|Full name||Matthias Sindelar|
|Date of birth||10 February 1903|
|Place of birth||Kozlov, Austria-Hungary|
|Date of death||23 January 1939(aged 35)|
|Place of death||Vienna, Germany|
|Height||1.75 m (5 ft 9 in)|
|1918–1924||ASV Hertha Vienna|
|1924–1939||FK Austria Vienna||703||(600)|
|* Senior club appearances and goals counted for the domestic league only|
He played as a centre-forward for the celebrated Austria national team of the early 1930s known as the Wunderteam, which he captained at the 1934 World Cup. Known as "The Mozart of football" or Der Papierene ("The Paper Man") for his slight build, he was renowned as one of the finest pre-war footballers, known for his fantastic dribbling ability and creativity. He was voted the best Austrian footballer of the 20th Century in a 1999 poll by the International Federation of Football History and Statistics (IFFHS) and was named Austria's sportsman of the century a year before.
Of Czech descent, Sindelar was born Matěj Šindelář (Czech: [ˈmacɛj ˈʃɪndɛlaːr̝̊]) in Kozlov, Moravia, then part of the Austro-Hungarian Empire, the son of Jan Šindelář, a blacksmith, and his wife Marie (née Švengrová). Despite occasional claims that Sindelar was of Jewish origin, the family was Catholic. They moved to Vienna in 1905 and settled in the district of Favoriten, which had a large Czech-speaking community. Young Matěj/Matthias began playing football in the streets of Vienna.
Club career (1918–1939)Edit
At the age of 15, the Sindelar joined Hertha Vienna, playing there until 1924, when he was brought to FK Austria Vienna, whose name at the time was Wiener Amateur-SV, up to 1926. He helped the team win the Austrian Cup in 1925, 1926, 1933, 1935 and 1936, a league title in 1926, and the Mitropa Cup in 1933 and 1936.
In 2001, Sindelar was chosen in Austria's Team of the Century.
Sindelar was arguably one of Europe's best and, in scope, most influential footballers of his generation, recognized for his ball control, passing and dribbling, and especially his creativity. Anecdote has it that some Viennese football fans went to Sindelar's games not only to see him play but to get a better understanding of how football should be played.
In 1938 he appeared as himself in the Austrian film Roxy and the Wonderteam.
Austria national teamEdit
From 1926 to 1937, Sindelar was capped 43 times for his country, scoring 26 goals. He scored four goals in his first three international matches, including one in his debut match, a 2-1 victory over Czechoslovakia on 28 September 1926. Sindelar became an essential part of the Austrian Wunderteam that was coached by Hugo Meisl, after a falling-out caused by his individualism. David Goldblatt described the events:
He made his international debut in 1926 and played well before falling out of favour with the disciplinarian Meisl. Four years in the international wilderness followed until Meisl was cornered by a gathering of the city's leading football commentators as he sat in the Ring Café in 1931. Everyone was arguing for Sindelar's recall and Meisl changed his mind. Sindelar played. Scotland were beaten and the Wunderteam - already disciplined, organized, hardworking and professional - acquired their playmaker and inspiration, that vital spark of unpredictability.
1934 World CupEdit
Sindelar and Austria were especially prominent at the 1934 World Cup. The high point was their defeat of Hungary in quarterfinals, when Sindelar was matched up against centre-half György Sárosi, who would go on to claim a runners-up medal at the following World Cup in France. In a bruising encounter, one Hungarian was sent-off, and Johann Horvath, the Austrian midfielder, was injured and missed the semi-final against Italy. Austria then suffered a controversial defeat to the host nation, with Sindelar affected by the harsh marking of Luis Monti.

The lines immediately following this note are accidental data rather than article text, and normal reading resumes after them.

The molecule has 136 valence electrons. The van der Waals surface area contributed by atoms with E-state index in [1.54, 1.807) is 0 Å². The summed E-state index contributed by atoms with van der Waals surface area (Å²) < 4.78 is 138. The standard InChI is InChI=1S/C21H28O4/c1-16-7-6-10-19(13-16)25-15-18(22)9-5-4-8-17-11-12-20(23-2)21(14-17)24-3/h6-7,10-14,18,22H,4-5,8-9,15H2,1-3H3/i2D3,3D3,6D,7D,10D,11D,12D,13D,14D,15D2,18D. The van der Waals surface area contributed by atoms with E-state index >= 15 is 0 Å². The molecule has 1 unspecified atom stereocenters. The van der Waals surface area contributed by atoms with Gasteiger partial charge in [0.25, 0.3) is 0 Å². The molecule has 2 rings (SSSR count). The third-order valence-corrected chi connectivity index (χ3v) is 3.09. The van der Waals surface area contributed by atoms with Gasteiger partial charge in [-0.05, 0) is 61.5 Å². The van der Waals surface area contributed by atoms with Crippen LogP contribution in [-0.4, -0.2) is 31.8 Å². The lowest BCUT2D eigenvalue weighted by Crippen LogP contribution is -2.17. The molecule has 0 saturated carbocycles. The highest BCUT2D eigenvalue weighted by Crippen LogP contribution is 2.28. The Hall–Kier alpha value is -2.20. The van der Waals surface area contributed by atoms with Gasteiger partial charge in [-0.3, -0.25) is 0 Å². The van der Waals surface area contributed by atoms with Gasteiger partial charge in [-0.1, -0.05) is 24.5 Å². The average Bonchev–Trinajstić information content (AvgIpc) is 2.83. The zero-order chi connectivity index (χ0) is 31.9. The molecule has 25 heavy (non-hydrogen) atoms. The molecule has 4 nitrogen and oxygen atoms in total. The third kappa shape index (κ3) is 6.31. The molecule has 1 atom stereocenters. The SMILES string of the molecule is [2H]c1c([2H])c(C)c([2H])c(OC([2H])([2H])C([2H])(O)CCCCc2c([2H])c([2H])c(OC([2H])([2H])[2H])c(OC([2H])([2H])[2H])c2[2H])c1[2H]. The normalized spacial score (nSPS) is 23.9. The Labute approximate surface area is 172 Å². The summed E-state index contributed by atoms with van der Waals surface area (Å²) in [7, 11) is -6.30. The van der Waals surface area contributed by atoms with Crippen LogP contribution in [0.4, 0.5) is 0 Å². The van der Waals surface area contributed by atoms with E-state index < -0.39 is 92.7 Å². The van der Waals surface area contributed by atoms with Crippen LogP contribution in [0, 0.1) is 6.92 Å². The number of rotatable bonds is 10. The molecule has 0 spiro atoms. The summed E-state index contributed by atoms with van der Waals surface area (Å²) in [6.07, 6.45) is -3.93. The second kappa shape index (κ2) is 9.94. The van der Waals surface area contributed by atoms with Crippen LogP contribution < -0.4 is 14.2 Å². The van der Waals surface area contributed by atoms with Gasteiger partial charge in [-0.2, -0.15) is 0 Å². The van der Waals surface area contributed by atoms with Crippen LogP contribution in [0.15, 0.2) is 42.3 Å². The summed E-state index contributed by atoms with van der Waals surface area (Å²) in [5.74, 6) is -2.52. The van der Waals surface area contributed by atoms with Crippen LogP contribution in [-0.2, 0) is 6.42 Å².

Austria v Germany 1938Edit
On 3 April 1938, the Austrian team played Germany in the Prater Stadium in Vienna its last match as an independent Austrian team, as some weeks earlier, Germany had annexed Austria (Anschluss) and the Nazis ordered the dissolution of the Austrian team into a common team with Germany, even though it had qualified for the 1938 FIFA World Cup.
The match (German: "Anschlussspiel") was dubbed as a game for celebrating the Anschluss and Austria's "coming home to the Reich". The Austrians played on the wish of Sindelar in red-white-red kits (the national flag's colours) instead of their traditional white and black. Austria missed out many sitters in a way that looked deliberate. However, in the last 20 minutes, Sindelar and teammate Karl Sesta both scored as the game finished 2–0. Sindelar is reported[by whom?] to have celebrated extravagantly in front of senior Nazi dignitaries.
International caps and goalsEdit
|Cap #||Date||Location||Type of
|1||28 Sep 1926||Prague||Friendly||2–1||Czechoslovakia||90||1|
|2||10 Oct 1926||Vienna||Friendly||7–1||Switzerland||90||2|
|3||7 Nov 1926||Vienna||Friendly||3–1||Sweden||90||1|
|4||20 Mar 1927||Vienna||Friendly||1–2||Czechoslovakia||90||0|
|5||10 Apr 1927||Vienna||Friendly||6–0||Hungary||48||0|||
|6||6 May 1928||Vienna||Friendly||3–0||Yugoslavia||90||0|||
|7||28 Oct 1928||Vienna||Dr. Gerö Cup||2–0||Switzerland||90||0|
|8||23 Mar 1930||Prague||Friendly||2–2||Czechoslovakia||90||0|
|9||16 May 1931||Vienna||Friendly||5–0||Scotland||90||1|
|10||24 May 1931||Berlin||Friendly||6–0||Germany||90||0|
|11||14 Sep 1931||Vienna||Friendly||5-0||Germany||90||3|
|12||4 Oct 1931||Budapest||Dr. Gerö Cup||2–2||Hungary||90||0|
|13||29 Nov 1931||Basel||Dr. Gerö Cup||8–1||Switzerland||90||1|
|14||20 Mar 1932||Vienna||Dr. Gerö Cup||2–1||Italy||90||2|
|15||24 Apr 1932||Vienna||Friendly||8–2||Hungary||90||3|||
|16||22 May 1932||Prague||Dr. Gerö Cup||1–1||Czechoslovakia||90||1|
|17||17 Jul 1932||Stockholm||Friendly||4–3||Sweden||90||1|
|18||2 Oct 1932||Budapest||Friendly||3–2||Hungary||90||0|
|19||23 Oct 1932||Vienna||Dr.GeröCup||3–1||Switzerland||90||0|
|20||7 Dec 1932||London||Friendly||3–4||England||90||1|
|21||12 Feb 1933||Paris||Friendly||4–0||France||90||1|
|22.||9 April 1933||Vienna||Friendly||1–2||Czechoslovakia||90||0|
|23||30 Apr 1933||Budapest||Friendly||1–1||Hungary||90||0|
|24||11 Jun 1933||Vienna||Friendly||4–1||Belgium||90||1|
|25||17 Sep 1933||Prague||Friendly||3–3||Czechoslovakia||90||2|